During my mold trials and errors I began looking into getting a 3D printer because I realized early on that there are going to be parts that will be extremely difficult for me to make by hand. So I got my hands on the monoprice mini 3D printer. After getting it setup and calibrated I started printing random test parts so I can get it honed in and get 3D prints that I was happy with. After a couple of hours of tinkering I was set to print my own designs. The first couple of designs I printed were all focused on mold boxes and making them all consistent when it came to the length and width. After a few dozen designs and prints, I finally settled on a mold box design that was easy to print and was stackable, which allowed me to leave the poured mold in the mold box until it was completely finished.

After months of trial, error, and testing I was finally able to begin working on a new design. The design in question is my custom Rachnera nendoroid! With the added ability to print up my own designs, it dawned on me that I can now pursue making rather complex nendoroids of my very own. I couldn’t think of a better choice than Rachnera herself. :3

After two long years of practicing, researching, and developing I am glad to say that I have decided to start up my own small figure company.

Blue Inferno Figures is my brain child after everything I’ve learned. I want to provide people with the highest quality figures that a lone person can produce. Rachnera will be my official first release. My small figure company will keep everything in house, including package design. I haven’t quite learned how to make custom packages and what machines or tools I’ll need, but I won’t let the unknown deter me from learning and giving it a try. 😀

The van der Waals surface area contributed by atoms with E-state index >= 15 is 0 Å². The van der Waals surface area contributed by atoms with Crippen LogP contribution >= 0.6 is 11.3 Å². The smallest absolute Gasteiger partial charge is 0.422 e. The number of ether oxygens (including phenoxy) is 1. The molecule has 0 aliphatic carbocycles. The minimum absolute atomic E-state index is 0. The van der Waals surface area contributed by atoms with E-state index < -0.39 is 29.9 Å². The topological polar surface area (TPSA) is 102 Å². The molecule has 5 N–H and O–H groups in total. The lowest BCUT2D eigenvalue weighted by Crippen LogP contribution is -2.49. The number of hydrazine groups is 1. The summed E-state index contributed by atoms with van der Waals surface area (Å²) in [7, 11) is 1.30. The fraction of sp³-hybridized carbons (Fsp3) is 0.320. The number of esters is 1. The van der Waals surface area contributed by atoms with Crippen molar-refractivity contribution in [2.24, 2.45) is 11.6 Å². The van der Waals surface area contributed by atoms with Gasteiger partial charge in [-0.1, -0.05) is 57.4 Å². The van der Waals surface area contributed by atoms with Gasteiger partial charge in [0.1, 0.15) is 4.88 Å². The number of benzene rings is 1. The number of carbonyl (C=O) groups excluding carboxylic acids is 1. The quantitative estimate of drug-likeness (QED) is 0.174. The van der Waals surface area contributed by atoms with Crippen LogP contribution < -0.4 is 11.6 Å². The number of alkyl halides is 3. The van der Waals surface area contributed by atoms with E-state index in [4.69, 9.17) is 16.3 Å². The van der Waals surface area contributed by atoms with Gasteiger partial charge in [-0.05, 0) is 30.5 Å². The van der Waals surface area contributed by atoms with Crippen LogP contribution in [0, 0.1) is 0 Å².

The goal of Blue Inferno Figures is to provide high quality figures along with the highest possible customer service.

Now for some more personal stuff about me.

I mentioned that I was an otaku and avid collector, but I’m not quite sure that explained it well enough. I started collecting figures back in 2010 and since then my collection has grown, but it didn’t start gaining speed until about 2013. That’s when I found the joys of nendoroids. I was captivated at how cute they were and what astounded me was that the figure was posable and contained multiple parts to change how the figure looked. I know figmas are capable of doing this too, but I like the whole chibi look personally. Not saying that I don’t have any figmas, because I do. :p Needless to say, my nendoroid collection has grown to what I think is an impressive size. After Good Smile Company released the blank face plates is when I thought how awesome it was to be able to draw my own expressions. From that thought grew my fascination on making custom nendoroids.

I hope you enjoyed reading a little about me and the small figure company.